‘Furever’, Amy Finkel’s new documentary about post-mortem pet preservation, is a focused look at an obscure topic. Yet the film succeeds as more than a curiosity because it hits on emotions and fears that people can identify with. We all dread the deaths of loved ones. And when they’re gone, it’s hard to say goodbye.
I would suggest not going into the film hoping to laugh at a bunch of wackos and their crazy behavior; that’s not what ‘Furever’ is about. Instead, the film elicits enormous empathy for its human subjects and, in a non-judgmental way, explores what’s driving them. There are undeniably some eccentric interviewees–such as a woman who tattooed her cat’s ashes into her arm. And there are morbidly funny moments–for instance, a dog reacting fearfully to its owner’s other dog, this one taxidermied. But from the very first scene, when a man brimming with grief discusses the devastation he felt after his cat of many years died, it’s hard not to feel for those interviewed.
“He’s not the same as he was, but it’s a hundred times better than not having him,” says another pet owner of Willow, his deceased, taxidermied dog. Whether or not you would taxidermy your own dog, the sentiment is a reaction to something that most pet owners – and most people – feel at some point in their lives. When loved ones die, we want to hold on to them somehow. And that resonance is the most impressive thing about ‘Furever’. Despite its quirky topic, the film gets at broader themes about bereavement and the difficulty of letting go.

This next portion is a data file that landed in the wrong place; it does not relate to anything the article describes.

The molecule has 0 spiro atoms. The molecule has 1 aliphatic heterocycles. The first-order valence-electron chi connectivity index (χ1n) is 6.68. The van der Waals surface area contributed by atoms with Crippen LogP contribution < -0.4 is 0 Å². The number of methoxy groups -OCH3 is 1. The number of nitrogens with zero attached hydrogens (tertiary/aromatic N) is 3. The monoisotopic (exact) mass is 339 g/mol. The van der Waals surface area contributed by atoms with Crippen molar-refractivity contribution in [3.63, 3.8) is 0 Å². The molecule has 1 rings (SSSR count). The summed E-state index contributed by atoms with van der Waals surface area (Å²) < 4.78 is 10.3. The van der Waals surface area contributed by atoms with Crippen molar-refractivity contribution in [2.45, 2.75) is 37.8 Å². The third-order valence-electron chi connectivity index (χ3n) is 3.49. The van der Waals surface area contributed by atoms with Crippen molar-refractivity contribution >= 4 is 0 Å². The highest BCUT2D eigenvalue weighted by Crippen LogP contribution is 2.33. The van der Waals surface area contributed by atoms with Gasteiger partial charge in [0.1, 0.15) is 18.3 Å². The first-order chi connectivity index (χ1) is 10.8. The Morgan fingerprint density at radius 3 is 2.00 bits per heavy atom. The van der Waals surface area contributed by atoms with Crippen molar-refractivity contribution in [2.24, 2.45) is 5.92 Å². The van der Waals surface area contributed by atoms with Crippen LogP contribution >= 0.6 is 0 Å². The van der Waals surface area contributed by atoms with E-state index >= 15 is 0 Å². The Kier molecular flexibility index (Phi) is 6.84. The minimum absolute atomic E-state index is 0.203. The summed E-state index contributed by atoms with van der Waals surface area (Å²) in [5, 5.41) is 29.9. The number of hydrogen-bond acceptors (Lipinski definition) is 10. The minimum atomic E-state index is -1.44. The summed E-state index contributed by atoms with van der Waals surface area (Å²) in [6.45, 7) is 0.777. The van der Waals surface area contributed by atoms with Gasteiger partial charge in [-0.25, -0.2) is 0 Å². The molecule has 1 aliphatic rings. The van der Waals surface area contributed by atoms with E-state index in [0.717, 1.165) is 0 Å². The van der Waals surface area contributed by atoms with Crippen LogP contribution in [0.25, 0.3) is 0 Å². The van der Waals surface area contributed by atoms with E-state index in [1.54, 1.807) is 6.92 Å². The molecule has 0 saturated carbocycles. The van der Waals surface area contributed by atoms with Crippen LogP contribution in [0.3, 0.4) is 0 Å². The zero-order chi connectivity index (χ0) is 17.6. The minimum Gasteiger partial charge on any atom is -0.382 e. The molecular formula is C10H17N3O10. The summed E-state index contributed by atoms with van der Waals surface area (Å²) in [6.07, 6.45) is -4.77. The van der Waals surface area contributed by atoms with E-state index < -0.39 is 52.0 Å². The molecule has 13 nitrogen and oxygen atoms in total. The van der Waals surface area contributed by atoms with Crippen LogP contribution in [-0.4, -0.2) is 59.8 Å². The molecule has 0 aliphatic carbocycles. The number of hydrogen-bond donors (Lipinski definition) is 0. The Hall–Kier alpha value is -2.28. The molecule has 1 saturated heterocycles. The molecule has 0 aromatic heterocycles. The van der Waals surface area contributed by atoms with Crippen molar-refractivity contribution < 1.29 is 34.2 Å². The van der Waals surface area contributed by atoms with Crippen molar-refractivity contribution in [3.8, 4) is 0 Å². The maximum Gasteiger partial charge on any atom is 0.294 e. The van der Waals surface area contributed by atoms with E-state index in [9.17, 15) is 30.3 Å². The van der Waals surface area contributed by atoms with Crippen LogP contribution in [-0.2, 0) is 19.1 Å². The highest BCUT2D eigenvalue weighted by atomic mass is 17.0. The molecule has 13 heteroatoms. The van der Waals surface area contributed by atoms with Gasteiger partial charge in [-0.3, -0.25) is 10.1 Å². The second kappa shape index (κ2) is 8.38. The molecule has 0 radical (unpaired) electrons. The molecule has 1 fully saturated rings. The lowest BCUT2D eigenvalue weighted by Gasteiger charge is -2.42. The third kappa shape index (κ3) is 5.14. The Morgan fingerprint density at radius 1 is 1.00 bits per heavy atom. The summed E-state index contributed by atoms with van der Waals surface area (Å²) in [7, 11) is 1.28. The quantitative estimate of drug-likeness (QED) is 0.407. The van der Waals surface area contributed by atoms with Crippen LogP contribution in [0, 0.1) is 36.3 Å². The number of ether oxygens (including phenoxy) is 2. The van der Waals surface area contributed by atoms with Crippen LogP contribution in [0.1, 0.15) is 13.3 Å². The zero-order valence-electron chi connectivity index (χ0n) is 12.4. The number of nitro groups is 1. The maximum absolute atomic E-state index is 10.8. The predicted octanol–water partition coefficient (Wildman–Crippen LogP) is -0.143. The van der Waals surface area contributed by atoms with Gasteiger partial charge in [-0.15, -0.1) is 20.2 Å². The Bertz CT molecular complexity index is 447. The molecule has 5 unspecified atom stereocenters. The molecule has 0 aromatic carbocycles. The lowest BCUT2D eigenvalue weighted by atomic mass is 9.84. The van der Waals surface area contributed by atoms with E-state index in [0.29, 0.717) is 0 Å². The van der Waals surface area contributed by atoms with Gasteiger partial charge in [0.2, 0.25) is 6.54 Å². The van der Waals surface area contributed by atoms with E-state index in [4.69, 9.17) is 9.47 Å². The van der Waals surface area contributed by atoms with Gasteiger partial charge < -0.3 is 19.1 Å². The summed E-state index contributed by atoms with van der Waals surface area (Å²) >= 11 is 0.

Also impressive is the film’s balance. As a counterpoint, Ms. Finkel interviews those critical of the pet preservation industry. One person argues, for instance, that such businesses are coldly taking advantage of people’s grief. It would have been easy to side with either faction, but Ms. Finkel manages to present both sides in a non judgmental way.
Unfortunately, ‘Furever’ feels overstuffed. (Okay, at least one pun was inevitable.) By the time the film hits the sixty-minute mark, it has already presented the different perspectives on the issue of pet preservation, as well as the gamut of emotions involved. Yet the documentary continues, presenting more interviews and more versions of preservation without expanding on specifics. Admittedly, some of what’s covered near the film’s conclusion — such as a religious organization interested in pet mummification and a company that specializes in cloning — is pretty “out there”. But that does not stop the film from dragging for the final quarter of its eighty-minute runtime.
‘Furever’ may have some flaws. But it has taken what could have been a nasty look at eccentric people – or a critical look at the people who criticize them – and instead presents a resonant exploration of grief and the desire to hold on.
Buy Tickets for ‘Furever’ at the 2013 Brooklyn Film Festival on June 8, 2013 @ Windmill Studios NYC – HERE
– David Teich